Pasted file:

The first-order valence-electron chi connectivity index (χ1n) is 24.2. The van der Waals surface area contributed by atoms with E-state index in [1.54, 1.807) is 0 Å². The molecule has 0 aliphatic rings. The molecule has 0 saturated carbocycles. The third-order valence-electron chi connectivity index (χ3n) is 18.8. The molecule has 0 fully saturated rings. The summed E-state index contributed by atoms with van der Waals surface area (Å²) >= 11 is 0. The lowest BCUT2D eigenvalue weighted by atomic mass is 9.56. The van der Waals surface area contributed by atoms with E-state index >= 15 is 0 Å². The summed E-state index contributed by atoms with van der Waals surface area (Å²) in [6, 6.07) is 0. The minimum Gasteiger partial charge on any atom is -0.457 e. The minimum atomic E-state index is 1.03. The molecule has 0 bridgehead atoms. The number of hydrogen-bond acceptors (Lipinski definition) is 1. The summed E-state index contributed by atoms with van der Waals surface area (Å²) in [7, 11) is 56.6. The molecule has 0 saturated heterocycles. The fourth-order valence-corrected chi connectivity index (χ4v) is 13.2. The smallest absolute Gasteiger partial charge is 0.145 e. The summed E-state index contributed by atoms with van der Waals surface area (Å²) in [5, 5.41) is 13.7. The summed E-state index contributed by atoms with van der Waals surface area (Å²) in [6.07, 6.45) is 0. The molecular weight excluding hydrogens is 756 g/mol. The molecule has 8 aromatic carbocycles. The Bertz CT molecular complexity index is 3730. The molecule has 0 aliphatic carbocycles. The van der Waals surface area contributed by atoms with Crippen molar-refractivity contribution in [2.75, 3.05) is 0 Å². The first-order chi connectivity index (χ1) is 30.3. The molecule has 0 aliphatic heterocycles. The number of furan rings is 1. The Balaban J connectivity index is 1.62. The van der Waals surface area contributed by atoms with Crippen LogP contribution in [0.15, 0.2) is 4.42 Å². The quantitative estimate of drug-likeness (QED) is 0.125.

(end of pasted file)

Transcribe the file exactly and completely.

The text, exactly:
The first-order valence-electron chi connectivity index (χ1n) is 24.2. The van der Waals surface area contributed by atoms with E-state index in [1.54, 1.807) is 0 Å². The molecule has 0 aliphatic rings. The molecule has 0 saturated carbocycles. The third-order valence-electron chi connectivity index (χ3n) is 18.8. The molecule has 0 fully saturated rings. The summed E-state index contributed by atoms with van der Waals surface area (Å²) >= 11 is 0. The lowest BCUT2D eigenvalue weighted by atomic mass is 9.56. The van der Waals surface area contributed by atoms with E-state index >= 15 is 0 Å². The summed E-state index contributed by atoms with van der Waals surface area (Å²) in [6, 6.07) is 0. The minimum Gasteiger partial charge on any atom is -0.457 e. The minimum atomic E-state index is 1.03. The molecule has 0 bridgehead atoms. The number of hydrogen-bond acceptors (Lipinski definition) is 1. The summed E-state index contributed by atoms with van der Waals surface area (Å²) in [7, 11) is 56.6. The molecule has 0 saturated heterocycles. The fourth-order valence-corrected chi connectivity index (χ4v) is 13.2. The smallest absolute Gasteiger partial charge is 0.145 e. The summed E-state index contributed by atoms with van der Waals surface area (Å²) in [5, 5.41) is 13.7. The summed E-state index contributed by atoms with van der Waals surface area (Å²) in [6.07, 6.45) is 0. The molecular weight excluding hydrogens is 756 g/mol. The molecule has 8 aromatic carbocycles. The Bertz CT molecular complexity index is 3730. The molecule has 0 aliphatic carbocycles. The van der Waals surface area contributed by atoms with Crippen molar-refractivity contribution in [2.75, 3.05) is 0 Å². The first-order chi connectivity index (χ1) is 30.3. The molecule has 0 aliphatic heterocycles. The number of furan rings is 1. The Balaban J connectivity index is 1.62. The van der Waals surface area contributed by atoms with Crippen LogP contribution in [0.15, 0.2) is 4.42 Å². The quantitative estimate of drug-likeness (QED) is 0.125.